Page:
Mental Health Myths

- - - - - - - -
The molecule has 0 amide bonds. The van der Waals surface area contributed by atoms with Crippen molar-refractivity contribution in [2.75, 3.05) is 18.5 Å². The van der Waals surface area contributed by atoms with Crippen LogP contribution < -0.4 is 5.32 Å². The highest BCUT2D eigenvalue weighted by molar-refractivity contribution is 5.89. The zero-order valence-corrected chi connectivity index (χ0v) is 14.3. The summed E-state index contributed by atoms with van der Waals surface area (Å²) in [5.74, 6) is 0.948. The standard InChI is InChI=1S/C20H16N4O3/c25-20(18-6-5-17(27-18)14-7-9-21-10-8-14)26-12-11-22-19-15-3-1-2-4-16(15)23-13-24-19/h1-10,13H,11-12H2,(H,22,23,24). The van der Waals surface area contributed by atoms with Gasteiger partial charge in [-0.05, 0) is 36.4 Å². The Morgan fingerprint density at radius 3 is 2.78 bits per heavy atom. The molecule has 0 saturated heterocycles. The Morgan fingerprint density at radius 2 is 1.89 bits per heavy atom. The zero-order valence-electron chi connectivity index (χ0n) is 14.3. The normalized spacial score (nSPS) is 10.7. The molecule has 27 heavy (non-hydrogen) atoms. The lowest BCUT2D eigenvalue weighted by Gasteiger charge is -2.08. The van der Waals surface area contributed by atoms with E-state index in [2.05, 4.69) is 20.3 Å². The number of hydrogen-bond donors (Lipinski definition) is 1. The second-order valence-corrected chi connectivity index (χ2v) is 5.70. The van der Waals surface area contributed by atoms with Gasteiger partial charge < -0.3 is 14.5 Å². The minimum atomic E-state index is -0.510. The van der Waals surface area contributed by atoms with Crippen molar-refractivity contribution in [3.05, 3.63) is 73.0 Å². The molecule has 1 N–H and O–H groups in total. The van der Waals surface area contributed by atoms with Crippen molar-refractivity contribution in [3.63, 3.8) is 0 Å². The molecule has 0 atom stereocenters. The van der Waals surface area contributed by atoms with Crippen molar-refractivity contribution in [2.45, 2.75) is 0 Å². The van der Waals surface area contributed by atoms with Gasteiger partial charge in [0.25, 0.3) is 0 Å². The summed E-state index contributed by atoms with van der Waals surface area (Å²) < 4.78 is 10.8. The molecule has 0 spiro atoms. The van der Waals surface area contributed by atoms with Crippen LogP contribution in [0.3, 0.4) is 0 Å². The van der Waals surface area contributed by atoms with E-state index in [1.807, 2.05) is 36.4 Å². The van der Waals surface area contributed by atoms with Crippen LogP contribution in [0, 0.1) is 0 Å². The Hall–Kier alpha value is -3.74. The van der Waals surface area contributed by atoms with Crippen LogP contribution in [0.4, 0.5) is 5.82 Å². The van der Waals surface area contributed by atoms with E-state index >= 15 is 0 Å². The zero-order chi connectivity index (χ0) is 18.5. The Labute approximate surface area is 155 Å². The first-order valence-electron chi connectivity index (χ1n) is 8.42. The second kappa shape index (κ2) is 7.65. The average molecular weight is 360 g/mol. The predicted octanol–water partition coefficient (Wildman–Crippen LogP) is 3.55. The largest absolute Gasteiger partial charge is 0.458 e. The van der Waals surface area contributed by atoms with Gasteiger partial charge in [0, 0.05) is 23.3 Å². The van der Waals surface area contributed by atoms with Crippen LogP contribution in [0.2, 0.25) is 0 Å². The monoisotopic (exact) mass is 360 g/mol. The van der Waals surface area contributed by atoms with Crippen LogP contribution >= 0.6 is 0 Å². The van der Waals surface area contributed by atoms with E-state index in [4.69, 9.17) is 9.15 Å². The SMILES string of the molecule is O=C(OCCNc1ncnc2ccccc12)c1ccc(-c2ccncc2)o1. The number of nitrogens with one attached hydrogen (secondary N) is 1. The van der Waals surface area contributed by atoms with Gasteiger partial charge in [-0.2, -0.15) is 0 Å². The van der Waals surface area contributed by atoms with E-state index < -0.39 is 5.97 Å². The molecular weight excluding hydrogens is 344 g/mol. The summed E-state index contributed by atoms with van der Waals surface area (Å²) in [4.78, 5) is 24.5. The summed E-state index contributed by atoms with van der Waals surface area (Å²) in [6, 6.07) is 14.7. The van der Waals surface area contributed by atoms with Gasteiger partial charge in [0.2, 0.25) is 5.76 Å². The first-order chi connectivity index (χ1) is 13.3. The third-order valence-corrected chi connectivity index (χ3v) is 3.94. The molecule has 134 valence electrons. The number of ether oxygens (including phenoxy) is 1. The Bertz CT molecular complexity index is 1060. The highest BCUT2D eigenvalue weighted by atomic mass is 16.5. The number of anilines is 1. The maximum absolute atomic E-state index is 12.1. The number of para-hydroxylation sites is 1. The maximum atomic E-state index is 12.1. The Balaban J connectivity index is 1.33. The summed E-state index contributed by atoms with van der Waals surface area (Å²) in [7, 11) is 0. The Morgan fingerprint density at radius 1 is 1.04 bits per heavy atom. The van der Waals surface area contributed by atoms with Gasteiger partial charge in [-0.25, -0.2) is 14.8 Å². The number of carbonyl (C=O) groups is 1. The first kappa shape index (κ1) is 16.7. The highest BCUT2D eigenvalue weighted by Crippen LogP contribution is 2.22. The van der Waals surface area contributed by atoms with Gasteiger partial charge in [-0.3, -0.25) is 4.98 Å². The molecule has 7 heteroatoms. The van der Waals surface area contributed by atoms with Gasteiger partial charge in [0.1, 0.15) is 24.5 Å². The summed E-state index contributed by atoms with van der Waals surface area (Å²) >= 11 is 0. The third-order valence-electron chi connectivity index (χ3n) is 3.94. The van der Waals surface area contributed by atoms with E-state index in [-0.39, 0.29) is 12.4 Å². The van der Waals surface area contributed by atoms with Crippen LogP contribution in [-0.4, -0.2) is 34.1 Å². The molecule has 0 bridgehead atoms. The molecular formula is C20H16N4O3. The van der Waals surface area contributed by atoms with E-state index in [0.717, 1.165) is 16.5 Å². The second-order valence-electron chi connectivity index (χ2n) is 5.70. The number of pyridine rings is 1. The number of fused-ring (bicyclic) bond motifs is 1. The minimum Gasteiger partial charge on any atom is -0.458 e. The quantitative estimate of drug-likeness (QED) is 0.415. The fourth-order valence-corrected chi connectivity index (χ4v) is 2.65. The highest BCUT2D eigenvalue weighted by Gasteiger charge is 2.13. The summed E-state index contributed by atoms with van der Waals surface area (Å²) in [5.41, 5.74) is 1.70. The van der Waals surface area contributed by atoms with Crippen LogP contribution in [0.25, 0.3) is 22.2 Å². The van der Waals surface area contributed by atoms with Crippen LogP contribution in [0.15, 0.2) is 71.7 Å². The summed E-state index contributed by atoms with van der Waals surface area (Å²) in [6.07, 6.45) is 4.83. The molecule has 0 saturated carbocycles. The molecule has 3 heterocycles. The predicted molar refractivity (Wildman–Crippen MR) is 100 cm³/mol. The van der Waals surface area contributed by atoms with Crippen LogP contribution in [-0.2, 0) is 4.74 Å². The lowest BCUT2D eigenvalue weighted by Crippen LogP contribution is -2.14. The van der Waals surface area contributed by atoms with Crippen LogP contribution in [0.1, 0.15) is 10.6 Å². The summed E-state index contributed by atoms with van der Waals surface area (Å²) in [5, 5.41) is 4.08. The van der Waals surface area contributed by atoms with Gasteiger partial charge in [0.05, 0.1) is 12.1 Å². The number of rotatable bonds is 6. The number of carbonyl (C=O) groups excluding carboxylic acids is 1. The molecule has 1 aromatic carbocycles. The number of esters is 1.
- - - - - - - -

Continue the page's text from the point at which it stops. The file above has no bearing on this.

I’m sure you’ve heard about mental health more nowadays from the news, your friends, your family. Unfortunately, misconceptions and lack of understanding of this subject can lead people to come to wrong conclusions, creating misconceptions and stereotypes surrounding mental health. So what is a fact and what is a myth? Here are five common mental health myths that you might have heard before. Myth number five self harm is a form of attention seeking. Self harm is a coping mechanism. It is not a form of attention seeking. On the contrary, people that self harm actually try really hard to hide their scars and injuries. They don’t want the attention. They can also self harm to feel some type of emotion. Just remember, it has to be taken seriously. However, not all people that self harm is suicidal. Myth number Four eating disorders only affect females. There’s a social stigma that females are the only ones that suffer from eating disorders. However, a recent study from Harvard shows that 25% of the cases presented with an eating disorder are actually male. Thinking that it is only a female diagnosis will only increase the misdiagnosing of male when seeking help. Myth number three you only have to take care of your mental health if you have a mental health disorder, don’t you go to a regular doctor visit? It’s the same thing. You don’t need to have a mental health diagnosis in order to seek therapy. You are not born with a mental illness, which could be another myth. We can get anxiety, depression and other diagnosis due to our lifestyle and behaviors. So take care of yourself and your mind today. Myth number two PTSD is only seen in army veterans. PTSD is not only a military issue. Although they are at higher risk due to their exposure in the field. Anyone that has gone through a major traumatic event can potentially meet the criteria for PTSD diagnosis. You might have been involved in a car crash, for example, been harassed or bullied, and that would count towards PTSD. Number One myth talking about suicide or asking someone if they are suicidal will encourage their suicide attempt. On the contrary, talking about suicide may lower the chances of that person actually acting on it. By opening the conversation, the person might feel comfortable enough with you to check alternatives and seek help. It is important to clear these myths for people to better understand mental health, feel more comfortable sharing their experiences, and feel safe to go seek help as a rule thumb, just remember that if you are not the expert on a subject, please do your research and educate yourself before talking to someone else about it’s.